Post by Former NIMH Director Thomas Insel: New hope for treating psychosis
As with other chronic health conditions, there is no magic bullet for schizophrenia. At least as important as the search for magic bullets, however, is an increasing focus on early intervention and integrating existing treatments. This year, we've had encouraging news about integrated, comprehensive approaches for treating people with first episode psychosis, most recently from a major NIMH initiative, the Recovery After an Initial Schizophrenia Episode, or RAISE project. RAISE looked at coordinated specialty care for first episode psychosis. With coordinated specialty care, the young person experiencing first episode psychosis works with a team of specialists to create a personal treatment plan, combining recovery-oriented psychotherapy, low-dose medication management, family education and support, case management, and work or education support. Coordinated specialty care emphasizes shared decision making, including family members, when possible.
RAISE began as two separate studies back in 2008. Each study looked at a different aspect of coordinated specialty care. One study, the RAISE Implementation and Evaluation Study, focused on the best way for clinics to start using the treatment program. The other project, the RAISE Early Treatment Program (RAISE-ETP), studied whether or not the treatment worked better than care typically available in community settings. John M. Kane, M.D., of the North Shore - Long Island Jewish Health System and the Zucker Hillside Hospital, led RAISE-ETP and, today, his team released the primary outcomes from this large clinical trial.1
The RAISE-ETP research team spent five years testing their coordinated specialty care model, called NAVIGATE, at 34 real-world clinics across the country. They compared their treatment program to typical treatment and found that 223 clients who received the NAVIGATE coordinated specialty care program stayed in treatment longer; experienced greater improvement in their symptoms, interpersonal relationships, and quality of life; and were more involved in work or school compared with 181 clients at the typical-care sites. NAVIGATE clients who had a shorter duration of untreated psychosis (the time between the beginning of psychotic symptoms and the beginning of treatment) when they started the study showed greater improvements than those with longer duration of untreated psychosis.
Two other research teams have reported findings in recent months from trials of coordinated care for first episode psychosis. A team at Yale University collaborated with a center run by Connecticut’s mental health agency to test whether a comprehensive first episode psychosis service in the context of a public sector clinic could improve outcomes. After a year, those who received comprehensive care had fewer hospitalizations than those in standard care, were more likely to remain employed, and did better on overall measures of functioning.2 A Danish team also reported that, in a trial of specialized, intensive treatment, patients receiving the intervention for two years had reduced psychotic and negative symptoms, were more satisfied and adherent with treatment, and were hospitalized less than patients receiving standard care.3 As a result of this study, the treatment has been implemented throughout Denmark.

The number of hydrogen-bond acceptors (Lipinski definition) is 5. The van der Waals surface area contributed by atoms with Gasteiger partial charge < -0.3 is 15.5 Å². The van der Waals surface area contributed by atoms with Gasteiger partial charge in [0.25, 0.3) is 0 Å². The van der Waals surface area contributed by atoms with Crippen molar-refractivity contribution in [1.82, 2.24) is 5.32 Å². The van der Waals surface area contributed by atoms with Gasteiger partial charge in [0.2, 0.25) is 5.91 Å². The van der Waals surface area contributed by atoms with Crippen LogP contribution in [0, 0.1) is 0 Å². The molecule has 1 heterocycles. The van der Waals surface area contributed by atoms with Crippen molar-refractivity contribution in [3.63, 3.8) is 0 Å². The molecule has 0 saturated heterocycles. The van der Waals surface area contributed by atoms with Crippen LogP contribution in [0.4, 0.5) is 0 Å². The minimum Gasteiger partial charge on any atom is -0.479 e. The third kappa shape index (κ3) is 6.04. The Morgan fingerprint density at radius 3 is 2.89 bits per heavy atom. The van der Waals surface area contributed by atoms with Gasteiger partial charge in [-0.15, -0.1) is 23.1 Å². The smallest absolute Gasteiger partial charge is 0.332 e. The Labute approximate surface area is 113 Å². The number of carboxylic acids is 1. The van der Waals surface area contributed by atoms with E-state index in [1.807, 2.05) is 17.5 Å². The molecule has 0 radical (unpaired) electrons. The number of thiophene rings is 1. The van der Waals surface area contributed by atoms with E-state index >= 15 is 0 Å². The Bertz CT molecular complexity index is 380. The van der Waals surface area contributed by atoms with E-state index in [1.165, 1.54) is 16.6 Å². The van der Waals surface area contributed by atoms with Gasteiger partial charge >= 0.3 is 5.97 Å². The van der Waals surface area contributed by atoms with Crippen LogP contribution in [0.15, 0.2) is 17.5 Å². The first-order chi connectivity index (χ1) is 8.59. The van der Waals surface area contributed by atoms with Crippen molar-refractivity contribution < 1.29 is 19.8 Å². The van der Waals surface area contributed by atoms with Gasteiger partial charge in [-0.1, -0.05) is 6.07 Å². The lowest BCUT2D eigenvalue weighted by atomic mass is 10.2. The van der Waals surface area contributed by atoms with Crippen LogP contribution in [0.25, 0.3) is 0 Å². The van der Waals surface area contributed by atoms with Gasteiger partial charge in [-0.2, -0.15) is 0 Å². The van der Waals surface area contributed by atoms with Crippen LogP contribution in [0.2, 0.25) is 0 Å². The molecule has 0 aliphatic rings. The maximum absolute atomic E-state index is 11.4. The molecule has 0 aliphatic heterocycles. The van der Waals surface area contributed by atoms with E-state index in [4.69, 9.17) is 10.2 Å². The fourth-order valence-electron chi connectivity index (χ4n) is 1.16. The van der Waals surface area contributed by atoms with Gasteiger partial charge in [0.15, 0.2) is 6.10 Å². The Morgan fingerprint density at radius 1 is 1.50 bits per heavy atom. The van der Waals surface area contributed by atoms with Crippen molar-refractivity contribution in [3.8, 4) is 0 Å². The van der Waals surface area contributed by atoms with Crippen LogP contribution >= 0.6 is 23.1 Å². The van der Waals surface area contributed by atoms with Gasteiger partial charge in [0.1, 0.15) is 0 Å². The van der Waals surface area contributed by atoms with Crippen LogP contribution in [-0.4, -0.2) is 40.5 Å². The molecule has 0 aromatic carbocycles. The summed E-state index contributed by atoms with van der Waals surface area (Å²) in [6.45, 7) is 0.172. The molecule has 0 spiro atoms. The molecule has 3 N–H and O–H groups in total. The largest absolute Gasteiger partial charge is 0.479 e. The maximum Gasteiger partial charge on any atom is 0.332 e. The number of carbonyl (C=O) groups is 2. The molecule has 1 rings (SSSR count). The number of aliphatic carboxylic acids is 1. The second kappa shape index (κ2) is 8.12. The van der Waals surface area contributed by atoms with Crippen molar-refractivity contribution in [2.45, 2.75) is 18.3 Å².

The information coming from these trials shows that coordinated specialty care is an incremental but positive step in treating first episode psychosis. Coordinated specialty care—and ongoing testing of these approaches, with continuous incorporation of findings into practice—brings us closer to being able to intervene in a way that will enable young people with psychosis to avoid the long-term disability and vulnerability that too many experience. It is encouraging to note that more and more states—32 to date—are adopting coordinated specialty care programs to treat first episode psychosis. Their efforts have been supported by additional funding coming from the Community Mental Health Services Block Grant program administered by the Substance Abuse and Mental Health Services Administration. Based on the RAISE results, NIMH is launching the Early Psychosis Intervention Network (EPINET), aimed at creating a network of clinical sites offering evidence-based specialty care to persons experiencing signs of first episode psychosis. Using data sharing agreements, EPINET centers will gather participant-level data which can then drive improvements in clinical practice, a “learning health-care system.”
It should perhaps be no surprise that, given the complexity and variability of schizophrenia, outcomes will be better with treatment that is individualized, multi-faceted, and attuned to the preferences of each patient. While we have a long way to go, these recent reports suggest we’re headed in the right direction
1 Kane, et al. Comprehensive Versus Usual Community Care for First Episode Psychosis: Two-Year Outcomes From the NIMH RAISE Early Treatment Program. American Journal of Psychiatry (in press). doi: 10.1176/appi.ajp.2015.15050632. Epub 2015 Oct 20.
2 Srihari VH et al. First-Episode Services for Psychotic Disorders in the U.S. Public Sector: A Pragmatic Randomized Controlled Trial. Psychiatr Serv. 2015 Jul;66(7):705-12. doi: 10.1176/appi.ps.201400236. Epub 2015 Feb 2.
3 Nordentoft M et al. From research to practice: how OPUS treatment was accepted and implemented throughout Denmark. Early Interv Psychiatry. 2015 Apr;9(2):156-62. doi: 10.1111/eip.12108. Epub 2013 Dec 5.